After working on this for various regions of New York for some time, I was asked to apply it to other regions – North coastal Massachusetts, Central Connecticut, parts of Western Pennsylvania and around a major city in Illinois (I’m being somewhat opaque here because not all the reports are done). My hope is to not only do these reports, but also to begin to help other people do even more in-depth regional food analyses. If I can (mostly from outside) see parts of the historic picture that maybe aren’t obvious to people who have always lived there or who have not taken the time to ask “What did native peoples eat?” or “What were the economically productive crops of the past and why?”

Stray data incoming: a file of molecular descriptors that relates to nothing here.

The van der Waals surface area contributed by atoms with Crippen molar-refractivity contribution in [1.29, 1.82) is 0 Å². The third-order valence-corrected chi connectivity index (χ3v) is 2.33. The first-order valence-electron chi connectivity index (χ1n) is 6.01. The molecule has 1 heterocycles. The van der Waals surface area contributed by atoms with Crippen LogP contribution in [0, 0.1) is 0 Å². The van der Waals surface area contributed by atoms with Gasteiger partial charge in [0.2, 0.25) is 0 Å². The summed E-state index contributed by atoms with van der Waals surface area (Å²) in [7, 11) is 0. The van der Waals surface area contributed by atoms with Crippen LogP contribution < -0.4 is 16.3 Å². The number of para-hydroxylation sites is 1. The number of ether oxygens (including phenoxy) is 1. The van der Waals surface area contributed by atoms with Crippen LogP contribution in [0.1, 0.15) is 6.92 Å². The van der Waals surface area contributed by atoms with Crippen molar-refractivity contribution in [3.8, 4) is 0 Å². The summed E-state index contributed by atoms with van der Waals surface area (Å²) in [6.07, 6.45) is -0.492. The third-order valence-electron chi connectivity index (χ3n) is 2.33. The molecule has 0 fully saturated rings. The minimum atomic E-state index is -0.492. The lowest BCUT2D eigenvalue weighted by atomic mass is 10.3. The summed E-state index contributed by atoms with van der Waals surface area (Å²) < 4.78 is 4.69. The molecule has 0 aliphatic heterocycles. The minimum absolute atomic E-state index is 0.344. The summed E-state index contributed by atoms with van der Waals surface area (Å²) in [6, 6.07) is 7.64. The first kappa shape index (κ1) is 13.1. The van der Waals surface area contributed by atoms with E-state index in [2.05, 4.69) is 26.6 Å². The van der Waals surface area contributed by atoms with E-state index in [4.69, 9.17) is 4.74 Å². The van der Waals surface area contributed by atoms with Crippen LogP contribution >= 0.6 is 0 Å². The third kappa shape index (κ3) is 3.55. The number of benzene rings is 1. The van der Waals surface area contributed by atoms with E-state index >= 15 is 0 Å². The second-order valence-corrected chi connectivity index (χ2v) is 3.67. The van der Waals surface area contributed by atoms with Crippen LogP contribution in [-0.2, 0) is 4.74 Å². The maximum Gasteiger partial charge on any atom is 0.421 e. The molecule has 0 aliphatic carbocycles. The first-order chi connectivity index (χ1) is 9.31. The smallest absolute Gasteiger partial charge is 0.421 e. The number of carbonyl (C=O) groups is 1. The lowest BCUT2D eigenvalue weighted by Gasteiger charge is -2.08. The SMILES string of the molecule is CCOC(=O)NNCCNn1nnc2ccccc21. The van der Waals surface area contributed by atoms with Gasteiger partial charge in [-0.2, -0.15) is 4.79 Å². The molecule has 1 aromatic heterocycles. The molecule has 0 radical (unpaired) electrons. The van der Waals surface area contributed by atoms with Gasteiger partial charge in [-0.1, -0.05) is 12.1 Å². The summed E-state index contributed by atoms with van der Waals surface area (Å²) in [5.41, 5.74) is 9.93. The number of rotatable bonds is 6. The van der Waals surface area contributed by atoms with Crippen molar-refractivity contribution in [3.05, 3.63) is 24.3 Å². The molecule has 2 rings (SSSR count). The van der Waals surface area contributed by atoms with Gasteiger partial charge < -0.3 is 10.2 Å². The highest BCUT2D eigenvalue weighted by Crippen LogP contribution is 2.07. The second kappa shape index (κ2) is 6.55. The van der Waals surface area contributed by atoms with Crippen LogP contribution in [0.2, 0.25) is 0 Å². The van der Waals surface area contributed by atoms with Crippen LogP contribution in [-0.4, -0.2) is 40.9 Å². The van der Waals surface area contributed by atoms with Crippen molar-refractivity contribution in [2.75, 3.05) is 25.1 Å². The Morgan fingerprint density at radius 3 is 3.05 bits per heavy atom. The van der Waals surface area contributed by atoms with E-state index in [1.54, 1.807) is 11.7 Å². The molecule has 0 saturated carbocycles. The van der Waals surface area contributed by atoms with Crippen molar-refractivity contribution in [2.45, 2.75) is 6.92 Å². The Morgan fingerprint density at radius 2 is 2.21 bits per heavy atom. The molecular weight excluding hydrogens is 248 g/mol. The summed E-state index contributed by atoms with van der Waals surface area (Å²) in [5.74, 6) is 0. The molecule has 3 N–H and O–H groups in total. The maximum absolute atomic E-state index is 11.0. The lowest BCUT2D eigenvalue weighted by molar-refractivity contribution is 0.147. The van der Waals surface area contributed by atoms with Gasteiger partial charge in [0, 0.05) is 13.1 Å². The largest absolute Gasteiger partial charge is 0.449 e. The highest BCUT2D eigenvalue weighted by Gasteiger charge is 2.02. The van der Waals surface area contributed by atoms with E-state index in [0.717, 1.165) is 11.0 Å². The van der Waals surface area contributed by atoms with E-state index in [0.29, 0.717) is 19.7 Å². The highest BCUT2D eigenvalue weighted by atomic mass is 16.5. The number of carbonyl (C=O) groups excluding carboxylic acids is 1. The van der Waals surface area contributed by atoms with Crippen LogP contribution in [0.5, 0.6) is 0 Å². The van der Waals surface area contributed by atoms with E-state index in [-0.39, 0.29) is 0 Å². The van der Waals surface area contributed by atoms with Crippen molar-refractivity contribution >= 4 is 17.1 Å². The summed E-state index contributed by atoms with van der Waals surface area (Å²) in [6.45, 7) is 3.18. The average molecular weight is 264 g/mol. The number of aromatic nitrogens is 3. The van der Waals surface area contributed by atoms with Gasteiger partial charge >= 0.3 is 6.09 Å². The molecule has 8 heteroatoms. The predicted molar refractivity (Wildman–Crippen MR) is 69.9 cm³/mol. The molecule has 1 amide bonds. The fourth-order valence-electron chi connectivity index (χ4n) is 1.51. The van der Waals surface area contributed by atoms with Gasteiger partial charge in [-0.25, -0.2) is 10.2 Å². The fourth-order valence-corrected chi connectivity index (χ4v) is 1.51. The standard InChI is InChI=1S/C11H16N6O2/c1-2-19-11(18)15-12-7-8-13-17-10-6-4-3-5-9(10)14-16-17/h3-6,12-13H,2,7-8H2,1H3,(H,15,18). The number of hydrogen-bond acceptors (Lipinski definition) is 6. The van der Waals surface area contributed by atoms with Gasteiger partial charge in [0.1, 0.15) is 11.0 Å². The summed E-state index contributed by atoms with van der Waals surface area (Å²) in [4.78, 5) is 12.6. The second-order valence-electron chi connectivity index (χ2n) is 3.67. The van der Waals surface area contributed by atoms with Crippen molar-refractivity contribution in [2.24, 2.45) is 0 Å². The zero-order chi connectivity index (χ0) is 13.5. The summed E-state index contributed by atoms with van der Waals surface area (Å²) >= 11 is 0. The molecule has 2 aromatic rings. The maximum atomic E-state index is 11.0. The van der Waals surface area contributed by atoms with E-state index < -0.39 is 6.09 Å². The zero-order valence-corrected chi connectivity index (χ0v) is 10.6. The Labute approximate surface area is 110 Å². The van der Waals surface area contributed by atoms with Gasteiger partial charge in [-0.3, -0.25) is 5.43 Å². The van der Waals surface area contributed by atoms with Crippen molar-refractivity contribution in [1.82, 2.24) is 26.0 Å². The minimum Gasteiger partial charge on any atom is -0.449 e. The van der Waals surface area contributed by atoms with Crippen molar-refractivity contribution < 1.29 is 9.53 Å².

Too often, I think the models and thinking about this have been too simple – either they fail to take into account the real and serious challenges we face because of an excess of optimism, or they leap, in an excess of pessimism, to disaster. The fact, for example, that New York City can’t feed its present population or itself at all does not mean that New York City will cease to exists in a lower energy future. And yet, many analysts have stopped there, or allowed a long-term conclusion (ie, eventually we might find some kinds of shipping and transport interrupted by shortages of fossil fuels) to lead them to skip over the nearer term likelihoods (period interruptions, higher prices, less refrigerated shipping) and assume “we’re all doomed.”